But, you won’t know what success you are going to have until you start doing those first couple of episodes. And you’ll start to get a feel for it. Once you get through the first couple of episodes, you will know how you can coach your guests. If you have guests, know how you can coach them from an audio perspective. That makes sure they have good audio that they’re not on speakerphone, or in a noisy or echoey environment. So, think about all of these components for your first podcast, but focus on content first and foremost.

Quality is not an issue for the first podcast

Joe: It is not that important in terms of the quality of it, because this is not a TV pilot where you have to sell to a network. Your first podcast and your 10th podcast will sound vastly different. Greg Shepards is 10 times a better broadcaster than he was in episode one. But episode one lives there because it’s a good quality podcast, but improvement is there.

It’s okay that your first podcast isn’t that great. Most people do not consume podcasts. It’s not the way people do it. The other day, I was on a road trip and I was listening to a crime junkie podcast from 2019. It’s a people’s podcast, an on-demand medium. People listen whenever they want, wherever they want.

So don’t worry that your first episode may not be as good as your 10th. It is more than likely that most people won’t even hear that first podcast. They will probably find out about you in the eighth or ninth. And then they are like, yeah, let me go listen to some of his older podcasts. So, don’t put so much pressure on that first one out of the box.

Designhill: How does the persona of the audience who listen to podcasts look like and how to get them hooked beyond the first episode?

Kenneth: Somebody who prefers to listen to the audio? It may be the one who wants to learn. That is such a broad topic. There are many podcasts about Instagram, LinkedIn, for example. Joe Rogan’s got a podcast talking about God knows what at any one time, smoking something with Ilan Musk, the topics are so broad. It’s not necessarily one size fits all, like LinkedIn is focused on business or Instagram cute girls in bikinis. I don’t know that I can put it in that sort of realm.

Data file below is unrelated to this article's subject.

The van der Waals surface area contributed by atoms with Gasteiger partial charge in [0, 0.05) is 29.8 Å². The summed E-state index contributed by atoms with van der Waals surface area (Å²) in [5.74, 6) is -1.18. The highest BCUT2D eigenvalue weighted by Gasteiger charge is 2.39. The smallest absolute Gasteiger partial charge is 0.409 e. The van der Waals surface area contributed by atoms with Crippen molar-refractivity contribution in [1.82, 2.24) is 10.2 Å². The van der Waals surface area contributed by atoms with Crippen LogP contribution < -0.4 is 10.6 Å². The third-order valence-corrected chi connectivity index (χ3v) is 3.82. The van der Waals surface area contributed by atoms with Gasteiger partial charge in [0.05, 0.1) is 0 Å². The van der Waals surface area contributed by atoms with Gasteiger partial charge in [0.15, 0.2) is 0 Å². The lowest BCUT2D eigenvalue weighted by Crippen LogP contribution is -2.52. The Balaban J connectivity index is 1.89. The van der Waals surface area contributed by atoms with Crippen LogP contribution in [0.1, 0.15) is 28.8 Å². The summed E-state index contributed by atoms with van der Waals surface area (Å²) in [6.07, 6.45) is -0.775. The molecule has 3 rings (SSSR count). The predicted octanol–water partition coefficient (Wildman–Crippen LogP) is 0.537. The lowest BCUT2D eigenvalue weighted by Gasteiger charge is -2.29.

The audience wants to learn

But I do know that at least, that a lot of people consume podcasts for what we primarily do for us to help people learn, help them fix a problem. So it’s a, but it’s the same Joe mentioned in true crime dramas. I mean, one of those, you did the true crime, those kinds of dramas is a different audience than what’s going to typically listen to most of our other podcasts, it depends on probably overarching is people that like to consume media through an earpiece.

Joe: And I will say, though, that they have data on this. They say that podcast listeners are loyal, affluent, and educated. there’s something like your 44 audiences 45% more likely to be a college graduate.

Kenneth: A lot of that one of the stats he used was to forget what it was, it was something like 75% of the people making over $75,000, which, again, a little more upscale of an audience. But again, that is such a diverse background on top of that,

Joe: But if you are a small business, you want to reach these people in the box. It’s whether you are in radio, television advertising, it’s that adult 2550 for a demographic that everybody wants, is the sweet spot for everybody. And that those are the people that make the money and spend the money.

Kenneth: Let me put it this way than if you are a busy start. It is typically the kind of audience you want and who’s going to buy your product or service?

Think about your audience persona

Tim: You have to think about the persona within your audience. In my case, I’m targeting an executive audience and not someone within the IT organization and that might be an administrator, database administrator, or developer, or operations person. I’m specifically working at an executive level.

The reason why that is important is that it will start to drive your decisions around who your guests are, and who your guests will attract. It’ll start to drive questions, what questions you are asking and the content that you are starting to develop. It will also start to drive the decisions you make in terms of where you go with your podcast.

Therefore, it is important to think about the persona of the person that you are trying to target for your podcast. I wanted to get very specific with that. I know in other cases, podcasts are meant to be general-purpose podcasts. But think about whether yours is going to be more general or there are certain personas you are trying to target.

Designhill: Does SEO in the podcast world work?

SEO matters

Dave: Well, one hosted on your site or domain or website that you control, don’t use it on Libsyn or that has an iTunes, if you care about SEO. If you don’t, then, post it wherever you want with whatever service. But if you want to care about lead generation, SEO, controlling the brand, and doing maybe you do want to do ads or a certain like that, then you need to have a web page.

I write up 200 to 400 words, maybe a little bit longer summary. Also, I bullet out different things that we talked about in each of our episodes. Then, I also do a transcription service and drop the transcription on the site for each episode. You can also upload that into YouTube and other places to include it along with it if you do that. But we keep all of the content and create an article out of that podcast and video.

Designhill: How can businesses differentiate their podcast content and make their content stand out?

Have a voice